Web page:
But Bleeker’s growth as a storyteller isn’t the only story here – indeed, it is more of an “long timer” view that even really allows one to see that particular story. No, the actual story here shows remarkable growth within two key characters the book uses as its endpoints – grandmother Vivian in 1943 (when my own eldest uncle was born, adding a touch of the truly “real” for this particular reader) and granddaughter Elsie in more present-day times. Both live fully in their worlds with all of their relevant struggles, but both show how those struggles can be overcome – and how essential friends are, no matter the period you find yourself living in.

Overall truly a remarkable work, and a truly easy Amazon First Reads selection, for those so inclined to participate in that program. Very much recommended.

This review of When We Were Enemies by Emily Bleeker was originally written on November 1, 2023.

#BlogTour: The Royal Daughter by Soraya Lane

For this blog tour, we’re looking at . For this blog tour, we’re looking at The Riyal Daughter by Soraya Lane.

Here’s what I had to say on the review sites (Goodreads, Hardcover.app, TheStoryGraph, BookHype):

Strong Dual Timeline Emotional Rollercoaster. This is a book about finding yourself and doing your own thing – even when everything and everyone is against you. It is about finding family you never knew you had. It is about unravelling decades old family secrets… that you didn’t even know were secrets. It is about falling in love, a few times over – at least once in each timeline, + falling in love with a new land.

As Lane has done throughout this series, she yet again shows remarkable skill in bringing together the two halves of her former writing – the romance + the historical fiction – in a genuinely compelling, but only very loosely coupled, series. Indeed, while other *groups* of authors have, over the last several years in particular, come together with similar loosely coupled “series” where each can be read as standalone, all tied together by some theme or some macguffin… with this series, Lane manages to create a much more cohesive single author version of the gimmick that still maintains the “can be read as standalone” allure of this gimmick. In doing so, in many ways she changes it from a marketing gimmick to her own (so far unique, at least in my own reading) almost genre, really. Because this tale, and this series, isn’t *just* romance, though it fills every (mostly “clean” / “sweet” / “behind closed doors”) requirement for the romance genre that I’m aware of, even by its more strict interpretations. This book isn’t *just* historical fiction, though again, it fills every requirement I’m aware of for the genre (which are much looser generally than romance). And while Lane truly excels in both spaces – and I think I’ve said this next bit before in other reviews of this series – she truly comes to her full ultimate power in combining them so effectively and beautifully.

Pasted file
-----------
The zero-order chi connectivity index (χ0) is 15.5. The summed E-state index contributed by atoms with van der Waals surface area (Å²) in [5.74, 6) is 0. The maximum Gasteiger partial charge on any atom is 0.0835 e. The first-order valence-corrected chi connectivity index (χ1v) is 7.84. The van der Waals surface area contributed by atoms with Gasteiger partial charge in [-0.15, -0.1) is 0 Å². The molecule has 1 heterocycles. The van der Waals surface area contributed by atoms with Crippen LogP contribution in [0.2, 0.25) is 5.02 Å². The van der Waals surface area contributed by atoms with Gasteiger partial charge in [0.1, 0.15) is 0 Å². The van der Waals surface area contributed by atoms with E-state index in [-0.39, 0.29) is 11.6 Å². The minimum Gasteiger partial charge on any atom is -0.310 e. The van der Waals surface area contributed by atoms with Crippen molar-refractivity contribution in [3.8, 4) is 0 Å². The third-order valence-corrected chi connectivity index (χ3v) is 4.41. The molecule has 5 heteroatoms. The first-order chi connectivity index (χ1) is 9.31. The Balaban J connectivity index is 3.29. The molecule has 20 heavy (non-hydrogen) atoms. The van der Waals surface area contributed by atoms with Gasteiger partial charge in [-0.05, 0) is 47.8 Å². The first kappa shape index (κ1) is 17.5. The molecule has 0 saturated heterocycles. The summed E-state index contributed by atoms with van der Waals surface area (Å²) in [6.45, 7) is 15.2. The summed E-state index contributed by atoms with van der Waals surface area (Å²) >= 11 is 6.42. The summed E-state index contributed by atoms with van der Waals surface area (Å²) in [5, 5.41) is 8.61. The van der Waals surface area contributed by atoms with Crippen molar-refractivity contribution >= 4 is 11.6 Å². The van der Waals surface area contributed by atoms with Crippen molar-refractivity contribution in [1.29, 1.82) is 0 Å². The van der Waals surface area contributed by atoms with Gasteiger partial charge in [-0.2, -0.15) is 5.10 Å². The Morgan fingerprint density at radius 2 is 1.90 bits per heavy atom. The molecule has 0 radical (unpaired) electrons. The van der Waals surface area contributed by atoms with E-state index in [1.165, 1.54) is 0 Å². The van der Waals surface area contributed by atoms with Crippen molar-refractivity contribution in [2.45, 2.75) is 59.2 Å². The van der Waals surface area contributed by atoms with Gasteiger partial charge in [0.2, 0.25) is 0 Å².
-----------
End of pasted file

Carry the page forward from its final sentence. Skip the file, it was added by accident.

And speaking of effective and beautiful… be forewarned here: there are sections near the end where the room gets extremely dusty all of a sudden. To the point that some readers may cry out for an Audible version of the tale, as it may genuinely become impossible to read the words on the page with your eyeballs due to the amount of dust in the room. (To be clear… men don’t cry. But sometimes, sometimes rooms get extremely dusty – and it may *look* like we’re crying or even bawling as we try to keep the dust out of our eyes. 😉 )

Very much recommended.